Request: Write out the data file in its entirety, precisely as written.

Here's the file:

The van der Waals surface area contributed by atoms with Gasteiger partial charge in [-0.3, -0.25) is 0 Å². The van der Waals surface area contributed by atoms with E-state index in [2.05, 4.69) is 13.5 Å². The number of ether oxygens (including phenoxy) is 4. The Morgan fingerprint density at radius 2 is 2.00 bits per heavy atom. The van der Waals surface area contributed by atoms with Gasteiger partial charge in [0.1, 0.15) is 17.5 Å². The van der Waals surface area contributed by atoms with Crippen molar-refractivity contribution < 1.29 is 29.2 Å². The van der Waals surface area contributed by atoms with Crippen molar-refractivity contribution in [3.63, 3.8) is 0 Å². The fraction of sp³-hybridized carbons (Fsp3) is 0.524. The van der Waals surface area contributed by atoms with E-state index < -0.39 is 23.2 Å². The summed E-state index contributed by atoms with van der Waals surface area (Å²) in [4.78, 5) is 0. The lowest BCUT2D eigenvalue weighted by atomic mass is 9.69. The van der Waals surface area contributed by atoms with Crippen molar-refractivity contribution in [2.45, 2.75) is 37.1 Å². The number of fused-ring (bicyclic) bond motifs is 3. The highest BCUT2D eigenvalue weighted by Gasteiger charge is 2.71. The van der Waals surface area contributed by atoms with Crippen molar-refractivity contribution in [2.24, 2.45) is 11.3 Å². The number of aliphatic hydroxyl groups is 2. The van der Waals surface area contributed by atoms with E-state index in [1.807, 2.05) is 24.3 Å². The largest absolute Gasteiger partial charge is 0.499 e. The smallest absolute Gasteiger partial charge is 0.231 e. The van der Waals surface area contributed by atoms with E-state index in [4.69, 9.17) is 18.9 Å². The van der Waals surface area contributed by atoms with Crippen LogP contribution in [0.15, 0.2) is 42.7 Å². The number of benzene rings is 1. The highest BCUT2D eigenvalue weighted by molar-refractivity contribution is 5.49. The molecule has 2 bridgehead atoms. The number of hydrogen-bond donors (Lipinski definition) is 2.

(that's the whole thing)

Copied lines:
The van der Waals surface area contributed by atoms with Gasteiger partial charge in [-0.3, -0.25) is 0 Å². The van der Waals surface area contributed by atoms with E-state index in [2.05, 4.69) is 13.5 Å². The number of ether oxygens (including phenoxy) is 4. The Morgan fingerprint density at radius 2 is 2.00 bits per heavy atom. The van der Waals surface area contributed by atoms with Gasteiger partial charge in [0.1, 0.15) is 17.5 Å². The van der Waals surface area contributed by atoms with Crippen molar-refractivity contribution < 1.29 is 29.2 Å². The van der Waals surface area contributed by atoms with Crippen molar-refractivity contribution in [3.63, 3.8) is 0 Å². The fraction of sp³-hybridized carbons (Fsp3) is 0.524. The van der Waals surface area contributed by atoms with E-state index < -0.39 is 23.2 Å². The summed E-state index contributed by atoms with van der Waals surface area (Å²) in [4.78, 5) is 0. The lowest BCUT2D eigenvalue weighted by atomic mass is 9.69. The van der Waals surface area contributed by atoms with Crippen molar-refractivity contribution in [2.45, 2.75) is 37.1 Å². The number of fused-ring (bicyclic) bond motifs is 3. The highest BCUT2D eigenvalue weighted by Gasteiger charge is 2.71. The van der Waals surface area contributed by atoms with Crippen molar-refractivity contribution in [2.24, 2.45) is 11.3 Å². The number of aliphatic hydroxyl groups is 2. The van der Waals surface area contributed by atoms with E-state index in [1.807, 2.05) is 24.3 Å². The largest absolute Gasteiger partial charge is 0.499 e. The smallest absolute Gasteiger partial charge is 0.231 e. The van der Waals surface area contributed by atoms with E-state index in [4.69, 9.17) is 18.9 Å². The van der Waals surface area contributed by atoms with Crippen LogP contribution in [0.15, 0.2) is 42.7 Å². The number of benzene rings is 1. The highest BCUT2D eigenvalue weighted by molar-refractivity contribution is 5.49. The molecule has 2 bridgehead atoms. The number of hydrogen-bond donors (Lipinski definition) is 2.